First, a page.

Glycine is beneficial in a number of other ways, besides increasing collagen production. It also reduces blood sugar spikes when taken with meal which can reduce blood glucose spikes following carb-containing meals. Furthermore, glycine has been shown to directly reduce glycation and is considered a longevity nutrient. For example, glycine supplementation has been shown to markedly reduce glycation in diabetic rats, reducing the inflammation and oxidative stress associated with it. Protective effects were also observed in the aorta and heart function of rats fed glycine. [Wang et al Mar 2019] Glycine has been shown to counteract the formation of cataracts by preventing the glycation of lens proteins. [Bahmani, 2012]
Because it is mildly sweet it is easy to incorporate into meals or add to bone broth. We have a full post on this incredible amino acid here:
I now stock glycine for my patients and can dispense it from my clinic. If you are interested phone me on 01243 868108 or make an enquiry here.
Gelatine is familiar to most people as the basis for making sweet or savoury jellies, lark-tongue in aspic and jellied eels — well, jellies at least. Gelatine (also spelled gelatin) is hydrolysed and purified collagen, usually derived from pork. As such, it is an excellent food for increasing collagen synthesis.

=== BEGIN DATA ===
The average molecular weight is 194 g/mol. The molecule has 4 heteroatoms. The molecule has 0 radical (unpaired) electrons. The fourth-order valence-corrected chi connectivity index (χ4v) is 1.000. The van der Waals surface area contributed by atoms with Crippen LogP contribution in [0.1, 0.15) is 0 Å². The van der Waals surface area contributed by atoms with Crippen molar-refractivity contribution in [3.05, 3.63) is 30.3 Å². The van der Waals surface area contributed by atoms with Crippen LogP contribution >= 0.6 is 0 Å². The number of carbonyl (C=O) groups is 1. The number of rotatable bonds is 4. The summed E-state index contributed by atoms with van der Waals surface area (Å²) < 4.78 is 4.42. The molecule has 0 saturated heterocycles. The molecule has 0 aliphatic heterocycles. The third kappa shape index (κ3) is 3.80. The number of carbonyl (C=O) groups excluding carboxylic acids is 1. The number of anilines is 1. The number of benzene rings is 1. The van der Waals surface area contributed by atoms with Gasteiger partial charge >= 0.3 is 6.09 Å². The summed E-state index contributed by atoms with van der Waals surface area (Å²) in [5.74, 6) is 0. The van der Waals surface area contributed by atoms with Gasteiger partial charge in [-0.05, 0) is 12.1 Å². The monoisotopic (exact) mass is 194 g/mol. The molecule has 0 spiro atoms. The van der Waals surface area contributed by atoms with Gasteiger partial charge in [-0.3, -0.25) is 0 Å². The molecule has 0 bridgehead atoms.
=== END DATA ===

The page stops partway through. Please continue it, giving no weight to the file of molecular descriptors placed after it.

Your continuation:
In a recent study, after taking a 15g dose of gelatine (with vitamin C), participants had increased circulating glycine, proline, hydroxyproline, and hydroxylysine, peaking 1 h after the supplement was given. Those taking a 15g dose showed a doubling of collagen synthesis markers which lasted for several days:
Gelatine is widely available as a cooking ingredient, which makes it much cheaper than collagen supplements, and as you can cook with it, much more versatile and fun to experiment with. Combining it with vitamin-C seems sensible, as does adding part of your supplementary glycine. Here is a recipe idea showing you how this can be done.
Collagen-boosting dessert idea
VIT-C & GLYCINE ENRICHED JELLY
1) Dissolve a 12g sachet of gelatine in ⅓ pint hot water. Add 2 tsp (10g) of glycine and dissolve.
2) Stir ⅙ of this mixture int0 100g single cream. Stir in 20 drops vanilla essence. Set aside.
3) In to the remaining gelatine mixture dissolve ½ tsp vitamin C powder (2g). Add ½ pint of cold fruit juice and stir well. Pour into four medium wine glasses. Add a few blueberries or other fruit. Chill in the fridge for 1 hr
4) Pour the cream mixture over the top and refrigerate for a further 8 hrs to set.
8 Red light
Our final collagen-boosting tip is not dietary but based on light: red light.
When the skin is exposed to red light, either from the sun or from artificial red-light sources, collagen production increases. Collagen lamps, like the one shown above, are used by beauticians to reduce wrinkles and lines, but red light has also been shown to increase wound healing and reduce pain. Red light treatment also appears to slow and reverse skin photoaging.